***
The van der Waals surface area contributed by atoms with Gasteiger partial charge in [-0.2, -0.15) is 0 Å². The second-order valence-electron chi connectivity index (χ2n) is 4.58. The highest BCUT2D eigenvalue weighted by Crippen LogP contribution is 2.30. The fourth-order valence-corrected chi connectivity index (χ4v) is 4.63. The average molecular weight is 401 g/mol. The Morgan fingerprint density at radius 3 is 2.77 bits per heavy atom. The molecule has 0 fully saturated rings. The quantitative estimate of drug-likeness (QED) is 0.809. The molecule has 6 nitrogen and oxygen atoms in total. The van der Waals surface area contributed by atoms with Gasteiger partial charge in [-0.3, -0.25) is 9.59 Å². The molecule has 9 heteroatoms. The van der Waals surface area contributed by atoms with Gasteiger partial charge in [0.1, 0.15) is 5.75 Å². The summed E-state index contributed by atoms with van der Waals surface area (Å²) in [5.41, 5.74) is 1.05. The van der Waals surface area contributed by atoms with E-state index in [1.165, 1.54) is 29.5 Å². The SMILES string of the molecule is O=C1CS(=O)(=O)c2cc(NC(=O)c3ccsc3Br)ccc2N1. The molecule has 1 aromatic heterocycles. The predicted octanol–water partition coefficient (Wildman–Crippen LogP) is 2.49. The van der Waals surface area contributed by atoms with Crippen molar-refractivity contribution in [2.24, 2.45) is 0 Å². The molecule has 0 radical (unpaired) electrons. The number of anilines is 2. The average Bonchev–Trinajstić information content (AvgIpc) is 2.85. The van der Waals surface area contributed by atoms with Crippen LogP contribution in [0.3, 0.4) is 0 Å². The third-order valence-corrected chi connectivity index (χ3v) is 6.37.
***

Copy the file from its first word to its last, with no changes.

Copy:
The van der Waals surface area contributed by atoms with Gasteiger partial charge in [-0.2, -0.15) is 0 Å². The second-order valence-electron chi connectivity index (χ2n) is 4.58. The highest BCUT2D eigenvalue weighted by Crippen LogP contribution is 2.30. The fourth-order valence-corrected chi connectivity index (χ4v) is 4.63. The average molecular weight is 401 g/mol. The Morgan fingerprint density at radius 3 is 2.77 bits per heavy atom. The molecule has 0 fully saturated rings. The quantitative estimate of drug-likeness (QED) is 0.809. The molecule has 6 nitrogen and oxygen atoms in total. The van der Waals surface area contributed by atoms with Gasteiger partial charge in [-0.3, -0.25) is 9.59 Å². The molecule has 9 heteroatoms. The van der Waals surface area contributed by atoms with Gasteiger partial charge in [0.1, 0.15) is 5.75 Å². The summed E-state index contributed by atoms with van der Waals surface area (Å²) in [5.41, 5.74) is 1.05. The van der Waals surface area contributed by atoms with E-state index in [1.165, 1.54) is 29.5 Å². The SMILES string of the molecule is O=C1CS(=O)(=O)c2cc(NC(=O)c3ccsc3Br)ccc2N1. The molecule has 1 aromatic heterocycles. The predicted octanol–water partition coefficient (Wildman–Crippen LogP) is 2.49. The van der Waals surface area contributed by atoms with Crippen molar-refractivity contribution in [2.24, 2.45) is 0 Å². The molecule has 0 radical (unpaired) electrons. The number of anilines is 2. The average Bonchev–Trinajstić information content (AvgIpc) is 2.85. The van der Waals surface area contributed by atoms with Crippen LogP contribution in [0.3, 0.4) is 0 Å². The third-order valence-corrected chi connectivity index (χ3v) is 6.37.